24/7 TV

Ken Hoffman's all-day TV diet during coronavirus

Will this be the last season of Curb Your Enthusiasm? Our columnist hopes so. Photo by John P. Johnson/HBO

This article originally appeared on CultureMap.

My career, this long hard climb from the bottom to the middle, has come full circle. My first job in Houston was TV-radio columnist for the now-gone Houston Post. All day long, I watched TV. All night, too. I was dedicated.

Now, with the coronavirus outbreak, I'm stuck at home and back to watching TV all day and night. I am bored.

My second day on the job as TV columnist at the Post, I made a mistake and referred to KPRC, the NBC affiliate here, as KPNX, the NBC affiliate in Phoenix, my newspaper stop before Houston. Simple mistake, but still embarrassing. One of the sports anchors at KPRC sent me an insulting welcome note, saying I'll never last in Houston making dumb mistakes like that. Just for the record, I'm still here. He's long gone.

The TV diet

For the past month, I've been hitting TV extra hard. My viewing habits have changed a lot since then, though. "Must-See Thursday" has become "I'll Watch Thursday On DVR When I Get Around To It."

I'm getting up pretty early, since the social distancing order came down. Early on, I started my day with our local stations' 4, 5, 6-hour morning newscasts. I never realized how many car crashes there are in Houston. The hosts are much happier, and less groggier, than I am. They're so wired and giddy, it might be time for them to pee in a Dixie cup.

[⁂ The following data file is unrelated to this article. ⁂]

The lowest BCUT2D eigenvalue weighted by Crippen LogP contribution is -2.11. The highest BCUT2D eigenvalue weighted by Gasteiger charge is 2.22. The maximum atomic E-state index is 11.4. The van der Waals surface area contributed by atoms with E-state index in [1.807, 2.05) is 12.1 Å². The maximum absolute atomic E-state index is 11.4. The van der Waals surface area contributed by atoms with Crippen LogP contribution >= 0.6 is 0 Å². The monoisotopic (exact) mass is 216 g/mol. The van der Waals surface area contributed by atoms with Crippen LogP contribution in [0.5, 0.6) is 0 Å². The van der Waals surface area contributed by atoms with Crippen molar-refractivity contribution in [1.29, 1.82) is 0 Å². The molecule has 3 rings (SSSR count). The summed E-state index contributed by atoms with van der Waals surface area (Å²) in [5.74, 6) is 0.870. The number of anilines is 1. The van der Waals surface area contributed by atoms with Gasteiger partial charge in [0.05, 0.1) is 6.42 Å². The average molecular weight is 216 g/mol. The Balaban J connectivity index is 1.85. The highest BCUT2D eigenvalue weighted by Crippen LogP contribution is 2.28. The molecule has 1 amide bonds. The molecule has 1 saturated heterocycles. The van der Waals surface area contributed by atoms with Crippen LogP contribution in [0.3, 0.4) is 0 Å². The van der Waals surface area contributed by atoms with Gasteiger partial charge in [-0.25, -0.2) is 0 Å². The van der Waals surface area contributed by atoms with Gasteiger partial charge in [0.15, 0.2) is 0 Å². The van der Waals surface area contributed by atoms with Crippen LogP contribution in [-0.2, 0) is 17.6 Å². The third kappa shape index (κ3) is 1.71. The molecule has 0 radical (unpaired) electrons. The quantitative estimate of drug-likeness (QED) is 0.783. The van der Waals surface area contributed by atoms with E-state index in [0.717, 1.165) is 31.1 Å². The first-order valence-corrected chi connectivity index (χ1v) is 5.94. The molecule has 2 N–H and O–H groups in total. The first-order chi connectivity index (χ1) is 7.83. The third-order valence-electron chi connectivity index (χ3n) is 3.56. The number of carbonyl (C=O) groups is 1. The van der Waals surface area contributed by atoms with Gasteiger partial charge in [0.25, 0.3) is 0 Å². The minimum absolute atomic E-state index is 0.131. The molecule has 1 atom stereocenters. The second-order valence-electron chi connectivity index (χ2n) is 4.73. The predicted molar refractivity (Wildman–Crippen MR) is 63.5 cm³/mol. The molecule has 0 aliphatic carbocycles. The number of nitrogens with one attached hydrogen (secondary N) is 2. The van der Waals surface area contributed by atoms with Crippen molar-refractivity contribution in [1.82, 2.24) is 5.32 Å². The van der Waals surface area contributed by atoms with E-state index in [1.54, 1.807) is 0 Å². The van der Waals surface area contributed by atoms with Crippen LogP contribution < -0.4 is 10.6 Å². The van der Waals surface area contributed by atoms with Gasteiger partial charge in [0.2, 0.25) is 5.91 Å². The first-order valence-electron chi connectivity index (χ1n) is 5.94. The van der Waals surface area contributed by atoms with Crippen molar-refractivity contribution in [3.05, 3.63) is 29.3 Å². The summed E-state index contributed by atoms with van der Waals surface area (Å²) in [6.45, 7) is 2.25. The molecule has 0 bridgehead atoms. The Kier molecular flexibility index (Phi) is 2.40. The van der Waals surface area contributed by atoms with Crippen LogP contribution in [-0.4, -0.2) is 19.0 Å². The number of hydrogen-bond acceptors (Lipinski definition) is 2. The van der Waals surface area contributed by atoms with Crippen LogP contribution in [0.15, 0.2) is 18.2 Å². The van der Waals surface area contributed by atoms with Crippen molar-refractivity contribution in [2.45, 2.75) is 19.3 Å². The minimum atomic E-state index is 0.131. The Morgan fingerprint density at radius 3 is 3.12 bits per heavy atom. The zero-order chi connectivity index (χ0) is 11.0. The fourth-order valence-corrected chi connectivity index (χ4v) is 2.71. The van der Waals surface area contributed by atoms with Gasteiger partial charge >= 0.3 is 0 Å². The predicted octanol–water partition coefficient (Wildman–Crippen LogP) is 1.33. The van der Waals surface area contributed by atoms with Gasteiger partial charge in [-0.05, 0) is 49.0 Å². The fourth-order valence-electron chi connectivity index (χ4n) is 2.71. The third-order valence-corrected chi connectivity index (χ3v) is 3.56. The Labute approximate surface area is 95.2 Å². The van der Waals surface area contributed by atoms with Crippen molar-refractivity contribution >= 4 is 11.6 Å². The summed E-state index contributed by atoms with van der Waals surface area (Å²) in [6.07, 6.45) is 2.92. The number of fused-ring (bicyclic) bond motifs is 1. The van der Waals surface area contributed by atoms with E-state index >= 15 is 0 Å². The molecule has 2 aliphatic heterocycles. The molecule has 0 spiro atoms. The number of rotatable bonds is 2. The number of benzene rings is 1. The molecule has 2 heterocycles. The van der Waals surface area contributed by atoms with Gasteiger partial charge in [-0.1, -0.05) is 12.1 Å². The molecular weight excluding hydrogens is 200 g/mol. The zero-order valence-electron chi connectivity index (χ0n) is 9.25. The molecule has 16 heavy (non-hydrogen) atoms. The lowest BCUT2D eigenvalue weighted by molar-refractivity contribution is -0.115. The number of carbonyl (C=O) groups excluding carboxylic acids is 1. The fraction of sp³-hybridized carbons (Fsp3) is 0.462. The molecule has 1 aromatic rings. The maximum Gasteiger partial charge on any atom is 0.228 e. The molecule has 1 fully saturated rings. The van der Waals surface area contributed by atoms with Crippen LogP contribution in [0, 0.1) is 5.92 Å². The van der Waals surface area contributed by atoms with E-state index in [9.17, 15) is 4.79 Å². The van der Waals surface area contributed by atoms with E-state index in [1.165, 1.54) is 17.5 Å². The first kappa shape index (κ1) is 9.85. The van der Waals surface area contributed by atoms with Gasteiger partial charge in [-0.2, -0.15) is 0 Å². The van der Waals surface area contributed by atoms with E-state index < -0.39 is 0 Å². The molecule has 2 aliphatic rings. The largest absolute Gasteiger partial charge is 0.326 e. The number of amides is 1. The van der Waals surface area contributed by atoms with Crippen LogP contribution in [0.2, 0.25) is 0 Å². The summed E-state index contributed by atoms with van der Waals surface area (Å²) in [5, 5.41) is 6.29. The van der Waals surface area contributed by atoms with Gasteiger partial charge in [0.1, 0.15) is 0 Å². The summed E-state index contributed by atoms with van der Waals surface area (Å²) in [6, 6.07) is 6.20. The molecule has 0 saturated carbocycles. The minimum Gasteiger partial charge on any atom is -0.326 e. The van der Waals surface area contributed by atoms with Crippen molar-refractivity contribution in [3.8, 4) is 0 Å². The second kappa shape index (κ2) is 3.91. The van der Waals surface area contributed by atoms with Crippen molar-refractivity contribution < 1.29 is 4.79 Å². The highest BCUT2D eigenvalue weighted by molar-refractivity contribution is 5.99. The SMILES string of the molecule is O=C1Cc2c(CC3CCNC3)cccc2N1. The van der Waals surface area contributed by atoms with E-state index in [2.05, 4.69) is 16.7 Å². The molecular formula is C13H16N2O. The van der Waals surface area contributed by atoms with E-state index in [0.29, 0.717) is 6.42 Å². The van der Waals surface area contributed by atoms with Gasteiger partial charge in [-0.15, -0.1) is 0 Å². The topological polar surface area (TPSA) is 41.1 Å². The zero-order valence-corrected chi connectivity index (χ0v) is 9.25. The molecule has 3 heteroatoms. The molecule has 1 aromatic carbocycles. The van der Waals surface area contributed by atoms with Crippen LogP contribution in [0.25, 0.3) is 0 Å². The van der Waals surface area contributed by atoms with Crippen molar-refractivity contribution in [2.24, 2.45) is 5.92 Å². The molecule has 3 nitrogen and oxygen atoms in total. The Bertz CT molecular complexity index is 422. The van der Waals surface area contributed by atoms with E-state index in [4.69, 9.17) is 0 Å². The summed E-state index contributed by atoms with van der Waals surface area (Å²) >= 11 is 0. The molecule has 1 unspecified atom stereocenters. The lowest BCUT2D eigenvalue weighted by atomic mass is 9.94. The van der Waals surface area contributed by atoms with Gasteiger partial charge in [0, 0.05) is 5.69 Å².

I used to be a news junkie — CNN was my go-to channel. I can't watch the news anymore. All I hear is coronavirus bad news. All I see is my life's saving circle the drain. Even the five minutes of sports on the 10 o'clock news is awful because there's nothing to report.

They say that you can have 150 stations on your cable package, and you'll watch only five regularly. Mine used to be news-news-sports-sports-HBO. Now my fab five are Netflix-food-comedy-Amazon-HBO. And I'm getting ready to drop HBO because a certain show has said goodbye.

I watch the press conferences starring Harris County Judge Lina Hidalgo and Houston Mayor Sylvester Turner. Don't you get the feeling that they have no use for each other? I happen to think they're both doing a competent job. It's just a personality and ego clash between them.

Curb to the curb?

Most depressing of all: Curb Your Enthusiasm, my favorite show ever, aired its 10th and final episode of the season on HBO last Sunday night. From the way Larry David tied up all the loose strings, I'm scared Curb is never coming back. Modern Family, another favorite, is winding down its last season, but this has been a lame farewell season. It's gone from wild comedy to sappy comedy. Sappy isn't funny. While Curb had a huge season, Modern Family should have stopped the show two years ago.

I'm down to watching The Office reruns and old Twilight Zone episodes on Netflix and WWE wrestling on USA and Fox. I'm listening to sports talk radio because I like hearing the hosts scramble for something, anything to talk about. I'm tuning in podcasts like Jim Cornette's Drive-thru, the Jim Cornette Experience and Something About the Beatles. I like Josh Innes' podcast. I get into bed around midnight, hit Youtube and the next time I check what time it is, it's 5 am.

I'm addicted to those videos where people sucker police into confrontations, and then throw the First Amendment at the officers. They goad the officers by taking video of federal buildings and security-sensitive property from the sidewalk, where the Supreme Court says it's okay. Most of the time, the police back off, but occasionally the agitator gets cuffed, stuffed and hauled off in the back of a cop car. There are hundreds of these videos and I never get tired of them.